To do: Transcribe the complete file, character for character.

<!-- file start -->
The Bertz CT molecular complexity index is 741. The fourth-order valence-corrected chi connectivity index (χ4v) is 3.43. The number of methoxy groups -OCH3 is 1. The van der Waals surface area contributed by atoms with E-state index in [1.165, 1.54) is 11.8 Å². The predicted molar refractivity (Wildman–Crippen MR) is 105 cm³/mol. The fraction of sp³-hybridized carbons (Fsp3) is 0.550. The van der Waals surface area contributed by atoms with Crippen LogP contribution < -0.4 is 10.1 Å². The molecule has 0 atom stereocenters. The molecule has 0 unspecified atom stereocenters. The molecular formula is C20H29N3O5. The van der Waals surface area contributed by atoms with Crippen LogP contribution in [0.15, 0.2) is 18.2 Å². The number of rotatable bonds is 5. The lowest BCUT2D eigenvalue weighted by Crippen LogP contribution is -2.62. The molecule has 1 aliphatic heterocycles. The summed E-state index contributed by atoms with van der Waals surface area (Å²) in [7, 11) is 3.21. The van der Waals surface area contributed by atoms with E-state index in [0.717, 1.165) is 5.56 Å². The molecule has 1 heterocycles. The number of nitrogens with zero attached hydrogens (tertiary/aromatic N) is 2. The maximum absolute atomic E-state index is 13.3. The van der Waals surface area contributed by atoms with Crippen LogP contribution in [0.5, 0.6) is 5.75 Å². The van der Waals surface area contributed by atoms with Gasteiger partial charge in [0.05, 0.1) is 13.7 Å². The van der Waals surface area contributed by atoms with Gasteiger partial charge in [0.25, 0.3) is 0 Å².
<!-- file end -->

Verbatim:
The Bertz CT molecular complexity index is 741. The fourth-order valence-corrected chi connectivity index (χ4v) is 3.43. The number of methoxy groups -OCH3 is 1. The van der Waals surface area contributed by atoms with E-state index in [1.165, 1.54) is 11.8 Å². The predicted molar refractivity (Wildman–Crippen MR) is 105 cm³/mol. The fraction of sp³-hybridized carbons (Fsp3) is 0.550. The van der Waals surface area contributed by atoms with Crippen LogP contribution < -0.4 is 10.1 Å². The molecule has 0 atom stereocenters. The molecule has 0 unspecified atom stereocenters. The molecular formula is C20H29N3O5. The van der Waals surface area contributed by atoms with Crippen LogP contribution in [0.15, 0.2) is 18.2 Å². The number of rotatable bonds is 5. The lowest BCUT2D eigenvalue weighted by Crippen LogP contribution is -2.62. The molecule has 1 aliphatic heterocycles. The summed E-state index contributed by atoms with van der Waals surface area (Å²) in [7, 11) is 3.21. The van der Waals surface area contributed by atoms with E-state index in [0.717, 1.165) is 5.56 Å². The molecule has 1 heterocycles. The number of nitrogens with zero attached hydrogens (tertiary/aromatic N) is 2. The maximum absolute atomic E-state index is 13.3. The van der Waals surface area contributed by atoms with Crippen LogP contribution in [0.5, 0.6) is 5.75 Å². The van der Waals surface area contributed by atoms with Gasteiger partial charge in [0.05, 0.1) is 13.7 Å². The van der Waals surface area contributed by atoms with Gasteiger partial charge in [0.25, 0.3) is 0 Å².